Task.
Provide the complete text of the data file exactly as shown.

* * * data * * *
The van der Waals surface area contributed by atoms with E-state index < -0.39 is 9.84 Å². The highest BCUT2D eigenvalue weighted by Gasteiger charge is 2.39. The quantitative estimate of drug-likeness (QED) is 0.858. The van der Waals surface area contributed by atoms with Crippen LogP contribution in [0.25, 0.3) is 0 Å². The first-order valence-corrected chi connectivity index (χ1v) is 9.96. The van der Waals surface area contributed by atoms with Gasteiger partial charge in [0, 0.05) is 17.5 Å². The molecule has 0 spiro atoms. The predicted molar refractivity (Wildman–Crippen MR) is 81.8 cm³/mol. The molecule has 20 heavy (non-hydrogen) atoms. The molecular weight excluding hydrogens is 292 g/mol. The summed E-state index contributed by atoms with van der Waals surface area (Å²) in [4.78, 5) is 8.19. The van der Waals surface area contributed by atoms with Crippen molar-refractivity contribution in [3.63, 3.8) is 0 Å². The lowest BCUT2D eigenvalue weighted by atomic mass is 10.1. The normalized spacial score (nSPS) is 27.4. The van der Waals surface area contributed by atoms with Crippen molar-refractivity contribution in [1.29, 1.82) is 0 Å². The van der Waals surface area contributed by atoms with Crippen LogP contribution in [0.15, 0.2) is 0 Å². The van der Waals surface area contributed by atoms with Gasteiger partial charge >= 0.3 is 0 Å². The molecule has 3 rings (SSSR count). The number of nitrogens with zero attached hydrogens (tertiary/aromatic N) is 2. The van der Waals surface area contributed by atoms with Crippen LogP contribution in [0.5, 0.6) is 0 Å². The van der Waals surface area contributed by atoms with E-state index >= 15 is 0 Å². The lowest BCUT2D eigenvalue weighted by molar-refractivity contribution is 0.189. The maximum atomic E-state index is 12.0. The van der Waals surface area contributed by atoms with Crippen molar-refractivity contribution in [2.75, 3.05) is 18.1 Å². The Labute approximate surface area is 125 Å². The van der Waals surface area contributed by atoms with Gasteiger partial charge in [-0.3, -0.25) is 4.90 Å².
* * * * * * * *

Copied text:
The van der Waals surface area contributed by atoms with E-state index < -0.39 is 9.84 Å². The highest BCUT2D eigenvalue weighted by Gasteiger charge is 2.39. The quantitative estimate of drug-likeness (QED) is 0.858. The van der Waals surface area contributed by atoms with Crippen LogP contribution in [0.25, 0.3) is 0 Å². The first-order valence-corrected chi connectivity index (χ1v) is 9.96. The van der Waals surface area contributed by atoms with Gasteiger partial charge in [0, 0.05) is 17.5 Å². The molecule has 0 spiro atoms. The predicted molar refractivity (Wildman–Crippen MR) is 81.8 cm³/mol. The molecule has 20 heavy (non-hydrogen) atoms. The molecular weight excluding hydrogens is 292 g/mol. The summed E-state index contributed by atoms with van der Waals surface area (Å²) in [4.78, 5) is 8.19. The van der Waals surface area contributed by atoms with Crippen molar-refractivity contribution in [3.63, 3.8) is 0 Å². The lowest BCUT2D eigenvalue weighted by atomic mass is 10.1. The normalized spacial score (nSPS) is 27.4. The van der Waals surface area contributed by atoms with Crippen molar-refractivity contribution in [1.29, 1.82) is 0 Å². The van der Waals surface area contributed by atoms with Crippen LogP contribution in [0.15, 0.2) is 0 Å². The van der Waals surface area contributed by atoms with Gasteiger partial charge >= 0.3 is 0 Å². The molecule has 3 rings (SSSR count). The number of nitrogens with zero attached hydrogens (tertiary/aromatic N) is 2. The van der Waals surface area contributed by atoms with Crippen LogP contribution in [0.5, 0.6) is 0 Å². The van der Waals surface area contributed by atoms with E-state index >= 15 is 0 Å². The lowest BCUT2D eigenvalue weighted by molar-refractivity contribution is 0.189. The maximum atomic E-state index is 12.0. The van der Waals surface area contributed by atoms with Crippen molar-refractivity contribution in [2.75, 3.05) is 18.1 Å². The Labute approximate surface area is 125 Å². The van der Waals surface area contributed by atoms with Gasteiger partial charge in [-0.3, -0.25) is 4.90 Å².